Compatible smartphones will be able to use Neighbor Awareness Networking and communicate with nearby devices without an internet connection. We will be taking a closer look at the feature as it develops.

7. Google Autofill

Are you tired of having to copy and paste passwords from your favorite password manager app? Google resolves this annoyance by bringing Autofill password management to Android. This feature allows you to manage all of your passwords in a single place and will result in an easier and more secure way to log into your accounts. And the best part is that it syncs across devices, so if you’ve used Google Autofill while browsing the internet with Chrome, you’ll have access to all that login information via your mobile device, too, as long as you’re using the same Google Account.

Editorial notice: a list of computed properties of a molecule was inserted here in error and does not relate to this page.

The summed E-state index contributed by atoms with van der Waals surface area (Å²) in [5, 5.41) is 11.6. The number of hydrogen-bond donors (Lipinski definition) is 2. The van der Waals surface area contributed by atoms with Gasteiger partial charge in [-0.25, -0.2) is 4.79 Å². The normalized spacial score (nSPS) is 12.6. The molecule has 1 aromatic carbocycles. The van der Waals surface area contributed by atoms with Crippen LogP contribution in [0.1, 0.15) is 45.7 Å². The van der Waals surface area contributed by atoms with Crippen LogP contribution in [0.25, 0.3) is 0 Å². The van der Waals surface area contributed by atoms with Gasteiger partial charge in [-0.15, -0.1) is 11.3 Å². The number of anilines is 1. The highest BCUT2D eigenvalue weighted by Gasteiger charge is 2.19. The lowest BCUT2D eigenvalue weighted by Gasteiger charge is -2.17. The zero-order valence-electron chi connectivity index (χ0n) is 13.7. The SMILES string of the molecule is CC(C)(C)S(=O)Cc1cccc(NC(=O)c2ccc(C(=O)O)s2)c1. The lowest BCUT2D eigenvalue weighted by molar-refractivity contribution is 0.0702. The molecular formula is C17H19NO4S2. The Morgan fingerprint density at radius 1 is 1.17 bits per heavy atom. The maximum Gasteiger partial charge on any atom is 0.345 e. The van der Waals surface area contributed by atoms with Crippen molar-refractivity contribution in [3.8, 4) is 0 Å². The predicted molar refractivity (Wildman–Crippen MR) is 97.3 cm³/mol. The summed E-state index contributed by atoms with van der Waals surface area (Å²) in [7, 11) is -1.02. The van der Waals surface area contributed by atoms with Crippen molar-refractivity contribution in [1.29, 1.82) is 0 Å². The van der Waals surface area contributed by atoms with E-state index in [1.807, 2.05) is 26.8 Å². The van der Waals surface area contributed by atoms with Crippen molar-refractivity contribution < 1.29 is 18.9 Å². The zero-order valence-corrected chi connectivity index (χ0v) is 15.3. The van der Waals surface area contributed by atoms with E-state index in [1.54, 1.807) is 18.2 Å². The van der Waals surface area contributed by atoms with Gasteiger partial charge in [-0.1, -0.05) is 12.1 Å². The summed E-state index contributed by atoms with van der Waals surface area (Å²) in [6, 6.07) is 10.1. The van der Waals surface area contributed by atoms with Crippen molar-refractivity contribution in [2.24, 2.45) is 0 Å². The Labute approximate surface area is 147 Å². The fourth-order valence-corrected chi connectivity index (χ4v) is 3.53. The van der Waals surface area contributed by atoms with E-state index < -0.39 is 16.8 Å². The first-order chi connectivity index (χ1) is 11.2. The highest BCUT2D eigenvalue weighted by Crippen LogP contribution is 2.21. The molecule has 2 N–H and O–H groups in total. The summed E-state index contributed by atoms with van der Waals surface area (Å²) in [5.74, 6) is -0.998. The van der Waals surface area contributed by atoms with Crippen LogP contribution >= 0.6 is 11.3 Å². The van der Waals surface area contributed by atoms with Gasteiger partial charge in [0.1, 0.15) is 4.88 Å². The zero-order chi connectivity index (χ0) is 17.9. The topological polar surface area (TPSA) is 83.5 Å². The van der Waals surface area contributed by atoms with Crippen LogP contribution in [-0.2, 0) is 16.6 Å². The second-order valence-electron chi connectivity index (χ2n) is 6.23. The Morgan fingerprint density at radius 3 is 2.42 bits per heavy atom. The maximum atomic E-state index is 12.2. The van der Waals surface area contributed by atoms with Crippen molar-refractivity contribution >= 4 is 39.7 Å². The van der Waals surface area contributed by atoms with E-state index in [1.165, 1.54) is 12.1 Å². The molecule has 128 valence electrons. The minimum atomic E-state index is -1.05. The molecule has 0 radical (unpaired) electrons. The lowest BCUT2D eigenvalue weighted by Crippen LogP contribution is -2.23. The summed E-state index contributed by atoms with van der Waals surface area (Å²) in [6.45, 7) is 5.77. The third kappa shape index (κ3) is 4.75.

Looking Forward

These were just some of the basic improvements Android 8.0 Oreo brought to the table. We are totally in love with the direction Google is taking us and are thoroughly enjoying the ride. What new features are you excited about? I’m hoping that the new, faster manufacturer updates will become a norm and people who don’t have access to a Pixel device can also enjoy the latest version of Android.

So what are your thoughts about Android 8.0 Oreo? Tell us in the comments below.